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Cultural Competency for the Outdoor Professional

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by Aparna Rajagopal-Durbin on 6 March 2014

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Transcript of Cultural Competency for the Outdoor Professional

Cultural Competency for the Outdoor Professional
Skin color
Clothing style Appearance
Physical Ability Accent Language

Diversity
Inclusion
Cultural
Competence(y)
The unique differences between us
Welcoming the differences between us and valuing/leveraging the strengths of our differences.
the ability to interact effectively across various dimensions of diversity; to flex with each other's differences
Microaggressions
subtle everyday behaviors that often unconsciously and unintentionally denigrate or insult someone from a nondominant group
Gender
Sexual Orientation
gender ≠ sexual orientation
gender is a universe and people are stars
bodies are complicated-don't make assumptions
making wilderness programming gender-inclusive is not hard
Privilege
access to resources that we receive, consciously or unconsciously, by virtue of being part of a dominant community (Adams, Bell & Griffin, 1997).
Race
Race is a biological myth
People of color are not poor
"Colorblindness" is not a remedy
Racism exists everywhere
Communication Styles
Risk Management
Cultural
Competency
Outdoor
Participation
NOLS
Courses
Connect the dots
Cascade of Events
A number of contributing factors precede an incident, and none of these factors may be a 'red flag', but together they may gain enough critical mass for the incident to occur.

(Challenger Space Shuttle incident)
Dynamics of Accidents
Objective Hazards + Subjective Hazards = Accident Potential

INCIDENT
SUBJECTIVE
OR HUMAN
FACTORS
OBJECTIVE OR ENVIRON-
MENTAL
FACTORS
Hale, Alan (1983) Annual Review-1983. National Safety Network.
As an industry we tend to be good at looking at physical and technical risk factors, but sometimes pay less attention to behavioral risk factors, which are an important part of risk management.
- Roberts, Gray, Moeller, Santa Fe Mountain Institute
Humanistic Risk Management
Why NOLS?
Definitions
. . . Direct . . . . . . . . . . . . . Indirect . . . . . . . . . . . . Storytelling . . .
. . . Lots of words/no subtext . . . few words/lots of subtext . . .
. . . Formal . . . . . . . . . . . . . . . . . . . . . . . . . . . . . . . . . . . Informal . . .
. . . External Processing . . . . . . . . . . . . . . Internal Processing . . .
Feedback
GROUND
YOURSELF
ANALYZE
ACT
Is it a Difference that Makes a Difference?
Be an Ally
Ask questions to urge reflection, but avoid humiliation.
Educate yourself on communities outside your own or those you are intimately familiar with.
Work extra-hard to welcome people outside the “norm” of your organization's culture.
Examine your own biases (one very eye-opening way to do this is to take a practice test as part of Harvard’s University’s Project Implicit online at https://implicit.harvard.edu/—one disclaimer, you may be surprised at how biased you actually are!)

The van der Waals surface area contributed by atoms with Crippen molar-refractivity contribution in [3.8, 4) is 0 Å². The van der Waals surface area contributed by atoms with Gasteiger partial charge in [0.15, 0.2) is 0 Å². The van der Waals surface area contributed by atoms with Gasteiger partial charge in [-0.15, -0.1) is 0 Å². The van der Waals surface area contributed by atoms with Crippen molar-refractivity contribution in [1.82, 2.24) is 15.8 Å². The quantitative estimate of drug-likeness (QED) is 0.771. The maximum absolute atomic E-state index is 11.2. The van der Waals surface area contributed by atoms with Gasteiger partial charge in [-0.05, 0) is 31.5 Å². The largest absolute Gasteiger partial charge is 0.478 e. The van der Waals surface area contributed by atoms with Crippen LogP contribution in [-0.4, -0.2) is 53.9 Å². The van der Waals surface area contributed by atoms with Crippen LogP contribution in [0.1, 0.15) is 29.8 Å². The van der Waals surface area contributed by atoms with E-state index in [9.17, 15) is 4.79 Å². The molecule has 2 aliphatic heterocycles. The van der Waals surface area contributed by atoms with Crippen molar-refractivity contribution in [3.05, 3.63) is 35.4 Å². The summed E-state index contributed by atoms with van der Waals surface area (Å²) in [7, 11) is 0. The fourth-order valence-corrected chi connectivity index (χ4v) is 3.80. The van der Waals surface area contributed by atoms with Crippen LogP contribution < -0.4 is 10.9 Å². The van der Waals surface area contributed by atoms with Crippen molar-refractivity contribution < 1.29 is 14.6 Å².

Seek out experiences that make you feel like an outsider so you can develop empathy.
Raise issues and concerns within your sphere of influence—which is bigger than you think.
Seek help! You’re not alone.
1. COST: course schedule, rations, gear, activities
2. PRODUCTIVITY: achievement, learning, student outcomes
3. SAFETY: risk management
4. LEGALITY: sexual harassment and other policies, the law
Resources
Curriculum
Seminars/Workshops
The U.S.
Companies often interchange the terms 'diversity' and 'inclusion.' In reality diversity is the mix, and inclusion is making the mix work. In other words, many companies have gotten very good at getting the right mix of people in the door, but have been unprepared for how to make that more complex mix work once it comes together. Companies have been good at creating a workforce that looks different, but they aren't adequately prepared for a workforce that thinks differently.
-Andres Tapia, Chief Diversity Officer, Hewitt Associates
DIVERSITY is what we are. INCLUSION is what we do.
CULTURAL COMPETENCY is what we need to do it.
CULTURAL COMPETENCY
SITUATIONALLY APPROPRIATE ACTIONS
SELF-AWARENESS
"OTHER"
AWARENESS
Understanding your own culture, assumptions, values, styles, biases, attitudes, privilege, etc.
Understanding others' own culture, assumptions, values, styles, biases, attitudes, privilege, etc. without judging them
Understanding your impact on others and adopting a situationally appropriate style for greater inclusion and effectiveness.
Sheer volume of students
Examining our Icebergs
Tools
Scenarios
Successes
Challenges
Action Plans

Ideas of Wilderness and Recreation
Leadership Styles


Verbalize

Own

EMpathize

Plan

(VOEMP)


Doer
Thinker
Humanitarian
Dynamo
Aparna Rajagopal-Durbin
Pam Rosal

WHERE
WHO
HOW
HOW
WHO
WHERE
PERCEPTIONS
#7 Diversity
#9 Making you feel bad about not
going outside
#12 Nonprofit organizations
#31 Snowboarding
#62 Knowing what's best for poor
people
#87 Outdoor performance clothes
#128 Camping
RECALIBRATE
Ladder of Inference
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